I found a role at google that described working with partner organistions to help them make best use of Google various services. As I have quite a bit of confidence about discussing technology and I have quite a bit of experience working with partners to make technology work for them, it seemed a good fit. And indeed when I started to interview with Google it seemed that my fears about the role being too technical were unfounded. I had telephone interviews with a couple of nice engineers, granted that they were absolutely interested in my technical knowledge, which was very rusty! Still , the interviews went ok and I subsequently spent the day at Google where I met quite a few people working in the Partner Services Group. They were all very different, and I think defied the sterotypes so often described.

They asked tough questions about business and technology, and again on the technical side I was quite rusty but did slowly start to shake it off. I really enjoyed meeting those people, they had a lot of energy and were very warm. A few weeks later I received contact from google that all went well and I felt quite happy about it, I spoke with my family and close friends and they agreed that perhaps I had been right and Google would be a good fit for me. I was asked for my references, now I am very cautious about such things, my friends are quite serious people, they mainly work in Petrochemicals, where I have spent my lions share of commercial working time (another story!), they are under a great deal of stress so I do not ask for things unless it is important but I went ahead and they duely wrote the refs. Then Google decided that I had not spoken with one of their hiring managers, and apologised perfusely but asked me to come back in, this was quite a few weeks later.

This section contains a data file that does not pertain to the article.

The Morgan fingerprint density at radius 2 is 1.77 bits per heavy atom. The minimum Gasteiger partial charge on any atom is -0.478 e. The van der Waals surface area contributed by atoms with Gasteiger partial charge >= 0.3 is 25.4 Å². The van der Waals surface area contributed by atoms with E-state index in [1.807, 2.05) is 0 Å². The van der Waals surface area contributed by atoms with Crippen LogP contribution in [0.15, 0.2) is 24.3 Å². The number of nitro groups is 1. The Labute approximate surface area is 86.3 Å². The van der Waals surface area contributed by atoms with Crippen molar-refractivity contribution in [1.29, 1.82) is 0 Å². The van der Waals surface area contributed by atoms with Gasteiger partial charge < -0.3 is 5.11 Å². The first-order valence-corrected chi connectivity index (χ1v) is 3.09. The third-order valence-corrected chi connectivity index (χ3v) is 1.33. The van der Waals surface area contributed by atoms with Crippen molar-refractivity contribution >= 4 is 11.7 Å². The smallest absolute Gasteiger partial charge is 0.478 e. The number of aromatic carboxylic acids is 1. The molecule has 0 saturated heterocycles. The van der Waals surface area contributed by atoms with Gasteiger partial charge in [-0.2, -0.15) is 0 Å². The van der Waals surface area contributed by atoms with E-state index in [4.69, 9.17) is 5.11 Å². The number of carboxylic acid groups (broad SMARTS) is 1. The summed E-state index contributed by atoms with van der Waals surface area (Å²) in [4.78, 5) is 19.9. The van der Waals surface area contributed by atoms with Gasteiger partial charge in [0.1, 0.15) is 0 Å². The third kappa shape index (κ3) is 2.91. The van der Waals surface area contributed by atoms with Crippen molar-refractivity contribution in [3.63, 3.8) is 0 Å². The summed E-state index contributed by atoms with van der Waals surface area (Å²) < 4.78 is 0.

This was one of the worst interviews I have ever had, it was a strange day for me, I did not eat before the meeting at lunchtime, which is never a good thing for me, and the person I met was unsure about. We had briefly met on my previous visit and I wish we had longer to speak that first day. It was made pretty clear to me that they had not decided which position in the organisation would suit me. Eventually he decided to ask me some technical questions, gosh they did take me back, for example, asking how I would update dates in an apache log file, or if I had ever installed apache, well I mentioned a few tools I remembered using awk and grep (which of course is for finding rather than replacing), I did not mention sed which was of course a mistake, and said that I had installed apache once! And then he asked me to divide a million by a thousand, and my brain went into outer space and I said I could not do it (perhaps not the hardest sum in the world!!) He also asked a business question about a partnership negotiation, and I failed to grasp his point, he asked the question in a very terse way and did not want to work through the scenario together, frankly his approach did not suit me. it seemed that had a completely different set of requirements than all of the other people I had met.  Slowly all the trust I had placed in everyone’s claims that the job was not going to be primarily techie was disappearing, maybe my friends had been right all along.